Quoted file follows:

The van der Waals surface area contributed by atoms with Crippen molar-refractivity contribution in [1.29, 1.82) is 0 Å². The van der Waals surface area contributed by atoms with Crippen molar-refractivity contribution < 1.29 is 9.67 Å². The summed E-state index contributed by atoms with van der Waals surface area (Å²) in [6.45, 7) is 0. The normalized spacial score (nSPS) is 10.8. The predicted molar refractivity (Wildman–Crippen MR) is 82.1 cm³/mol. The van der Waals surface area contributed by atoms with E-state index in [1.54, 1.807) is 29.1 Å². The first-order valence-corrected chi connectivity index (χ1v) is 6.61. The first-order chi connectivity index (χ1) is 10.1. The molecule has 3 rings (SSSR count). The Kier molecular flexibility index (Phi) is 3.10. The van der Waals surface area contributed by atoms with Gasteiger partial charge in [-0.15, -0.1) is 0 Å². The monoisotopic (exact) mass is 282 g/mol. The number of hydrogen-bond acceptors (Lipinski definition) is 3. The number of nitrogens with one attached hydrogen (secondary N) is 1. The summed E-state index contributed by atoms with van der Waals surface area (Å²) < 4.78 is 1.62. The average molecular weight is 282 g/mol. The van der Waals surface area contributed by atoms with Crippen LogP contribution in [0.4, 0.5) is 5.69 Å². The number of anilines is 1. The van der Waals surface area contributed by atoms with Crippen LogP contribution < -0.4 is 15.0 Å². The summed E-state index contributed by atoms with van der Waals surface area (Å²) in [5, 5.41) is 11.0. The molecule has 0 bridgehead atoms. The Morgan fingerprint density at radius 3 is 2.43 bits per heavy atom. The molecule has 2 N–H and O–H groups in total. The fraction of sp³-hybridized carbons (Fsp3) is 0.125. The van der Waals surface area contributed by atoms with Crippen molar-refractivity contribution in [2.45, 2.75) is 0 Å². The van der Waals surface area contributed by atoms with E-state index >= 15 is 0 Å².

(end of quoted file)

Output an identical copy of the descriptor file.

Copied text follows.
The van der Waals surface area contributed by atoms with Crippen molar-refractivity contribution in [1.29, 1.82) is 0 Å². The van der Waals surface area contributed by atoms with Crippen molar-refractivity contribution < 1.29 is 9.67 Å². The summed E-state index contributed by atoms with van der Waals surface area (Å²) in [6.45, 7) is 0. The normalized spacial score (nSPS) is 10.8. The predicted molar refractivity (Wildman–Crippen MR) is 82.1 cm³/mol. The van der Waals surface area contributed by atoms with E-state index in [1.54, 1.807) is 29.1 Å². The first-order valence-corrected chi connectivity index (χ1v) is 6.61. The first-order chi connectivity index (χ1) is 10.1. The molecule has 3 rings (SSSR count). The Kier molecular flexibility index (Phi) is 3.10. The van der Waals surface area contributed by atoms with Gasteiger partial charge in [-0.15, -0.1) is 0 Å². The monoisotopic (exact) mass is 282 g/mol. The number of hydrogen-bond acceptors (Lipinski definition) is 3. The number of nitrogens with one attached hydrogen (secondary N) is 1. The summed E-state index contributed by atoms with van der Waals surface area (Å²) < 4.78 is 1.62. The average molecular weight is 282 g/mol. The van der Waals surface area contributed by atoms with Crippen LogP contribution in [0.4, 0.5) is 5.69 Å². The number of anilines is 1. The van der Waals surface area contributed by atoms with Crippen LogP contribution < -0.4 is 15.0 Å². The summed E-state index contributed by atoms with van der Waals surface area (Å²) in [5, 5.41) is 11.0. The molecule has 0 bridgehead atoms. The Morgan fingerprint density at radius 3 is 2.43 bits per heavy atom. The molecule has 2 N–H and O–H groups in total. The fraction of sp³-hybridized carbons (Fsp3) is 0.125. The van der Waals surface area contributed by atoms with Crippen molar-refractivity contribution in [2.45, 2.75) is 0 Å². The van der Waals surface area contributed by atoms with E-state index >= 15 is 0 Å².